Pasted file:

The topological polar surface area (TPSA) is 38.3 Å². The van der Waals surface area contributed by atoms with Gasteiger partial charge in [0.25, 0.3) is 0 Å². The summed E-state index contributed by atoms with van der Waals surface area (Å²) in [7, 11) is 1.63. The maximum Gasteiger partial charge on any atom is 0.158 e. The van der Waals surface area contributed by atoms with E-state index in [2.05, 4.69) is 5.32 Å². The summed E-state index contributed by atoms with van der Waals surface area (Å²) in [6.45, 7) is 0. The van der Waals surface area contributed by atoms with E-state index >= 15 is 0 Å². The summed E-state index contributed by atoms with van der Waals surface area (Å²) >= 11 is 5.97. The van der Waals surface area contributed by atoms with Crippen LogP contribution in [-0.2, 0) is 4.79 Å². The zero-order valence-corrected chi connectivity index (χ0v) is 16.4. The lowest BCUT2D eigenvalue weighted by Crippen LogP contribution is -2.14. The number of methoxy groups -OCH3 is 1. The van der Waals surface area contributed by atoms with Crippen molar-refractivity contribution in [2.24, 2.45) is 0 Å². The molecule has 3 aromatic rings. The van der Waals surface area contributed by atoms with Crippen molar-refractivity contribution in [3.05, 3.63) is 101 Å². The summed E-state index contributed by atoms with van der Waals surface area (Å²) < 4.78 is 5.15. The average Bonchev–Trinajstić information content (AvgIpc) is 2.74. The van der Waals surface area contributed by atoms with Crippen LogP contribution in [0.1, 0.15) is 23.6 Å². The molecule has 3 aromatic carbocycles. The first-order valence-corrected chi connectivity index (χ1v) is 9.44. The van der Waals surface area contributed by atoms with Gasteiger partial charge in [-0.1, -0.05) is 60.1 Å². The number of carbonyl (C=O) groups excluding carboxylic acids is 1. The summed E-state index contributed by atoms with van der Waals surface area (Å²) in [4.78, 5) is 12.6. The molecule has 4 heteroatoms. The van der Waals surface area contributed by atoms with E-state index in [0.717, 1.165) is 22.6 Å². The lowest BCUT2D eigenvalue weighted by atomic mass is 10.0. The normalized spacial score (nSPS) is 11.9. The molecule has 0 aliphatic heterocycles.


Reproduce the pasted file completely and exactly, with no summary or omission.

The topological polar surface area (TPSA) is 38.3 Å². The van der Waals surface area contributed by atoms with Gasteiger partial charge in [0.25, 0.3) is 0 Å². The summed E-state index contributed by atoms with van der Waals surface area (Å²) in [7, 11) is 1.63. The maximum Gasteiger partial charge on any atom is 0.158 e. The van der Waals surface area contributed by atoms with E-state index in [2.05, 4.69) is 5.32 Å². The summed E-state index contributed by atoms with van der Waals surface area (Å²) in [6.45, 7) is 0. The van der Waals surface area contributed by atoms with E-state index >= 15 is 0 Å². The summed E-state index contributed by atoms with van der Waals surface area (Å²) >= 11 is 5.97. The van der Waals surface area contributed by atoms with Crippen LogP contribution in [-0.2, 0) is 4.79 Å². The zero-order valence-corrected chi connectivity index (χ0v) is 16.4. The lowest BCUT2D eigenvalue weighted by Crippen LogP contribution is -2.14. The number of methoxy groups -OCH3 is 1. The van der Waals surface area contributed by atoms with Crippen molar-refractivity contribution in [2.24, 2.45) is 0 Å². The molecule has 3 aromatic rings. The van der Waals surface area contributed by atoms with Crippen molar-refractivity contribution in [3.05, 3.63) is 101 Å². The summed E-state index contributed by atoms with van der Waals surface area (Å²) < 4.78 is 5.15. The average Bonchev–Trinajstić information content (AvgIpc) is 2.74. The van der Waals surface area contributed by atoms with Crippen LogP contribution in [0.1, 0.15) is 23.6 Å². The molecule has 3 aromatic carbocycles. The first-order valence-corrected chi connectivity index (χ1v) is 9.44. The van der Waals surface area contributed by atoms with Gasteiger partial charge in [-0.1, -0.05) is 60.1 Å². The number of carbonyl (C=O) groups excluding carboxylic acids is 1. The summed E-state index contributed by atoms with van der Waals surface area (Å²) in [4.78, 5) is 12.6. The molecule has 4 heteroatoms. The van der Waals surface area contributed by atoms with E-state index in [0.717, 1.165) is 22.6 Å². The lowest BCUT2D eigenvalue weighted by atomic mass is 10.0. The normalized spacial score (nSPS) is 11.9. The molecule has 0 aliphatic heterocycles.